Ireland remains among the best countries in the world in terms of food security at a time when there has been a continued rise in shortages globally, according to a new study.
Finland leads the world in food security, according to the report, which surveys conditions such as affordability, availability, quality and natural resources across 113 countries. Ireland is ranked in second place once again, having previously held the top spot in 2017.
The Global Food Security Index, which is compiled by the Economist Intelligence Unit on behalf of Corteva, also considers food security in the context of income and economic inequality, gender inequality, and environmental and natural resources inequality.
The latest edition of the index shows that, overall, global food security continues to decline due to factors that include climate change and intensive farming.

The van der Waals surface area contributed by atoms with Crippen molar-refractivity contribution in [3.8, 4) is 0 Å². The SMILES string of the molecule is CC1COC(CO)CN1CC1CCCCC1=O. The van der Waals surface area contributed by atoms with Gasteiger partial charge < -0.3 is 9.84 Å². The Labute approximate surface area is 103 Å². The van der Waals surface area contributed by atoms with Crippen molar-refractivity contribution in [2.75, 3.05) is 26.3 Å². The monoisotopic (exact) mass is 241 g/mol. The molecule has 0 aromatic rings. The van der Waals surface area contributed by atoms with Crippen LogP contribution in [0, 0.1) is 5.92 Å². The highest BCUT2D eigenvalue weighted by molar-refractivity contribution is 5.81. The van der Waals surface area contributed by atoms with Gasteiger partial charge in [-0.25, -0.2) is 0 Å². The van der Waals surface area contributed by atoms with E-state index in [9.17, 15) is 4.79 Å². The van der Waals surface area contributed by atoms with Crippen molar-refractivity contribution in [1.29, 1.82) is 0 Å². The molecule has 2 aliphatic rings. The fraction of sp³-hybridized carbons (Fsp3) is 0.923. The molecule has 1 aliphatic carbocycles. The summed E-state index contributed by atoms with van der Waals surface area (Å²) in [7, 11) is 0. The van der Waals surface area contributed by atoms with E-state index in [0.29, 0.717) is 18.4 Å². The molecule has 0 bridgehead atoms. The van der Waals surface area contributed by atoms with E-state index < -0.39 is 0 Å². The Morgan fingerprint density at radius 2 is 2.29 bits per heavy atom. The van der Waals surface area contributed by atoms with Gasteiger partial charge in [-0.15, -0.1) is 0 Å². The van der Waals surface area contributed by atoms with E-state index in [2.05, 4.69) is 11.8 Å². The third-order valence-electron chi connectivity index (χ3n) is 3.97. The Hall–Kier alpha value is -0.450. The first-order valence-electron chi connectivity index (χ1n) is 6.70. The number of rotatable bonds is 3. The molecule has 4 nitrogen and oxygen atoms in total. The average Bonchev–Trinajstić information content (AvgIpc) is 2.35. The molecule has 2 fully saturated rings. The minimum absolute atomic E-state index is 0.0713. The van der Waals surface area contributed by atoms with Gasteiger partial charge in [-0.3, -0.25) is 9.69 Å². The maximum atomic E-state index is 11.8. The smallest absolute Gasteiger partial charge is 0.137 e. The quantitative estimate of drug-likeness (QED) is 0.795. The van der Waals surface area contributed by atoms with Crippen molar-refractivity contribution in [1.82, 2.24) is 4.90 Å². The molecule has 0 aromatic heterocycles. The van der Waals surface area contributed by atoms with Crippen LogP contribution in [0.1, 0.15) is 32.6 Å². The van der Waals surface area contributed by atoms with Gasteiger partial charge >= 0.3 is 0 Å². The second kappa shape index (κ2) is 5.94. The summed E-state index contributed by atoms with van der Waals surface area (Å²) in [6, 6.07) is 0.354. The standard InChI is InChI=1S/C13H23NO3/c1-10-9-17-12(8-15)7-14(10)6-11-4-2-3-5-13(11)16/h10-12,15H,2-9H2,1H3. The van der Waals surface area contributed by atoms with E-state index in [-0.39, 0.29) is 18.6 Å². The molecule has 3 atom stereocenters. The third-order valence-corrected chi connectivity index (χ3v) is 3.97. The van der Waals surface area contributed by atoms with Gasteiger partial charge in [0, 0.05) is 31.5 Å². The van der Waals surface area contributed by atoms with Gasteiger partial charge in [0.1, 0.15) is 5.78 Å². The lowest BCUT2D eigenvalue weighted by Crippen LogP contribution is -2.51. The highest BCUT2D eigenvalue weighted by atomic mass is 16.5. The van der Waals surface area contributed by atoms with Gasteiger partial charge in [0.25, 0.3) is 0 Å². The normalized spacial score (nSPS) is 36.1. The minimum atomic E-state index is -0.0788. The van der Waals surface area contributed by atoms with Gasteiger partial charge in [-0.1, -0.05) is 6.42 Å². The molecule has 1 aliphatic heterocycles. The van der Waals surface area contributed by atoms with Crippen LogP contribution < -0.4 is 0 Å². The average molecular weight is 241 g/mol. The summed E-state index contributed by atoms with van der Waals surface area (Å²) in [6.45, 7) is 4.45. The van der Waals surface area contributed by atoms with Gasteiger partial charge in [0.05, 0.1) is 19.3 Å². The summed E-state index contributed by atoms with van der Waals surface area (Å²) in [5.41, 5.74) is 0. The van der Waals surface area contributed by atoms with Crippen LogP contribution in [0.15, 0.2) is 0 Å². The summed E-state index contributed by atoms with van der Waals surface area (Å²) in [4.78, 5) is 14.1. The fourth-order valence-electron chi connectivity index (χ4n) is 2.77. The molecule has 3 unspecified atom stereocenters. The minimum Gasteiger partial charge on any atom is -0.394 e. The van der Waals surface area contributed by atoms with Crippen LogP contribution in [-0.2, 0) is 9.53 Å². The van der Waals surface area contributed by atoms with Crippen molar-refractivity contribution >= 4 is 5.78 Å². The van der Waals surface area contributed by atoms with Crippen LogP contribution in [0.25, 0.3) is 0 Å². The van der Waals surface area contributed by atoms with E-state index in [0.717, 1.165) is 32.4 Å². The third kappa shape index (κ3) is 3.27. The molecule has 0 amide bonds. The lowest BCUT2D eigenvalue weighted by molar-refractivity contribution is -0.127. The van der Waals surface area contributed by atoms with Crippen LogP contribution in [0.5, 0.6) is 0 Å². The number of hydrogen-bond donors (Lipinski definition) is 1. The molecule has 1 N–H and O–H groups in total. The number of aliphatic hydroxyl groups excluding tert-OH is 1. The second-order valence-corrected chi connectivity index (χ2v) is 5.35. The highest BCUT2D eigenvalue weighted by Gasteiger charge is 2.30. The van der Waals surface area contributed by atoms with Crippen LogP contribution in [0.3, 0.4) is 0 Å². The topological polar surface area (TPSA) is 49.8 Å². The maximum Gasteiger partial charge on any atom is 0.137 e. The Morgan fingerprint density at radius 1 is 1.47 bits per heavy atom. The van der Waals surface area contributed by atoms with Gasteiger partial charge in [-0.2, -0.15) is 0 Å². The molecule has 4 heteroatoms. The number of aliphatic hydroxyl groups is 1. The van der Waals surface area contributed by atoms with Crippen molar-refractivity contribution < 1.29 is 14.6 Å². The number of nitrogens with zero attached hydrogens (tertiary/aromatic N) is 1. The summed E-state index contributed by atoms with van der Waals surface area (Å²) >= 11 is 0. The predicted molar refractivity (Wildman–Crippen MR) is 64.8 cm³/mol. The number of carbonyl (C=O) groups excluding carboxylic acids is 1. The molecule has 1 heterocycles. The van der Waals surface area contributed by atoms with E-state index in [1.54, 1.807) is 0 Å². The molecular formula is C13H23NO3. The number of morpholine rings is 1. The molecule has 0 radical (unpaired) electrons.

Europe accounts for eight of the top 10 countries in this year’s index, although the continent comes second behind North America for overall food security.
The report indicates that the Covid-19 crisis is exacerbating issues that already contribute to food insecurity, according to the index’s authors.
‘Loss of income’
“In the agricultural sector, smallholder farmers, the majority of whom reside in rural areas, have suffered a significant loss of income as lockdowns have prevented market access and interrupted the planting season,” they said.
The index says that global food systems had been under strain even before the pandemic, with many countries struggling to increase productivity, adapt to a worsening climate and reduce environmental harm.
Agricultural production has become more vulnerable in 49 countries over the last year, due primarily to climate change.
"It is critical that climate risk becomes a core part of the dialogue on food security. We hope this will drive much-needed action on developing policies that can build a stronger and more sustainable global food system," added Pratima Singh, project lead for the index.